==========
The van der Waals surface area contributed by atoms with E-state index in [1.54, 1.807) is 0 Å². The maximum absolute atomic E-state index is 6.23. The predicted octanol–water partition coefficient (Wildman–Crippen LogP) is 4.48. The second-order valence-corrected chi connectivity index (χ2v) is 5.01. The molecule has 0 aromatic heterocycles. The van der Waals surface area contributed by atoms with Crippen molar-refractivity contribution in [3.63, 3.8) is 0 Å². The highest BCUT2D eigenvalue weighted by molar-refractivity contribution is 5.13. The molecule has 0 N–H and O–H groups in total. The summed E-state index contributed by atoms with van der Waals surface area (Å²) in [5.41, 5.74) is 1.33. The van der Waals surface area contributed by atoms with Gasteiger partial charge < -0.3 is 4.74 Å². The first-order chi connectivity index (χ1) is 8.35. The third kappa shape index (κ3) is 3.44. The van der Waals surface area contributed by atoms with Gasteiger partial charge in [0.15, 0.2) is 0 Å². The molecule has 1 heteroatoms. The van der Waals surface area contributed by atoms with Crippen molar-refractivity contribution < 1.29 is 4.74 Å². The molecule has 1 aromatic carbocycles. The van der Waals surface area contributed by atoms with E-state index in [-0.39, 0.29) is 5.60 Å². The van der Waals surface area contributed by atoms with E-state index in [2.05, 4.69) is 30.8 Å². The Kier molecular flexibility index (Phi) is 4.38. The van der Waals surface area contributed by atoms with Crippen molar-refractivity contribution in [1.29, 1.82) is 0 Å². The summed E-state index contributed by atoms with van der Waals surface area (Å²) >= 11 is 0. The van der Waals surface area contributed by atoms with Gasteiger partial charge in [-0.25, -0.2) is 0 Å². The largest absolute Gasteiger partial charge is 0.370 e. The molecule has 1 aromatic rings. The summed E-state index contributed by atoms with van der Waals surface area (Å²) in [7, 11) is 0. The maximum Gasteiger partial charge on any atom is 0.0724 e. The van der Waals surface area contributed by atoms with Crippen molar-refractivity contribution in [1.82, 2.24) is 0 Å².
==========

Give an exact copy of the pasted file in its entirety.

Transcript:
The van der Waals surface area contributed by atoms with E-state index in [1.54, 1.807) is 0 Å². The maximum absolute atomic E-state index is 6.23. The predicted octanol–water partition coefficient (Wildman–Crippen LogP) is 4.48. The second-order valence-corrected chi connectivity index (χ2v) is 5.01. The molecule has 0 aromatic heterocycles. The van der Waals surface area contributed by atoms with Crippen molar-refractivity contribution in [3.63, 3.8) is 0 Å². The highest BCUT2D eigenvalue weighted by molar-refractivity contribution is 5.13. The molecule has 0 N–H and O–H groups in total. The summed E-state index contributed by atoms with van der Waals surface area (Å²) in [5.41, 5.74) is 1.33. The van der Waals surface area contributed by atoms with Gasteiger partial charge < -0.3 is 4.74 Å². The first-order chi connectivity index (χ1) is 8.35. The third kappa shape index (κ3) is 3.44. The van der Waals surface area contributed by atoms with Gasteiger partial charge in [0.15, 0.2) is 0 Å². The molecule has 1 heteroatoms. The van der Waals surface area contributed by atoms with Crippen molar-refractivity contribution < 1.29 is 4.74 Å². The molecule has 1 aromatic carbocycles. The van der Waals surface area contributed by atoms with E-state index in [-0.39, 0.29) is 5.60 Å². The van der Waals surface area contributed by atoms with E-state index in [2.05, 4.69) is 30.8 Å². The Kier molecular flexibility index (Phi) is 4.38. The van der Waals surface area contributed by atoms with Crippen molar-refractivity contribution in [1.29, 1.82) is 0 Å². The summed E-state index contributed by atoms with van der Waals surface area (Å²) >= 11 is 0. The van der Waals surface area contributed by atoms with Gasteiger partial charge in [-0.25, -0.2) is 0 Å². The largest absolute Gasteiger partial charge is 0.370 e. The molecule has 1 aromatic rings. The summed E-state index contributed by atoms with van der Waals surface area (Å²) in [7, 11) is 0. The maximum Gasteiger partial charge on any atom is 0.0724 e. The van der Waals surface area contributed by atoms with Crippen molar-refractivity contribution in [1.82, 2.24) is 0 Å².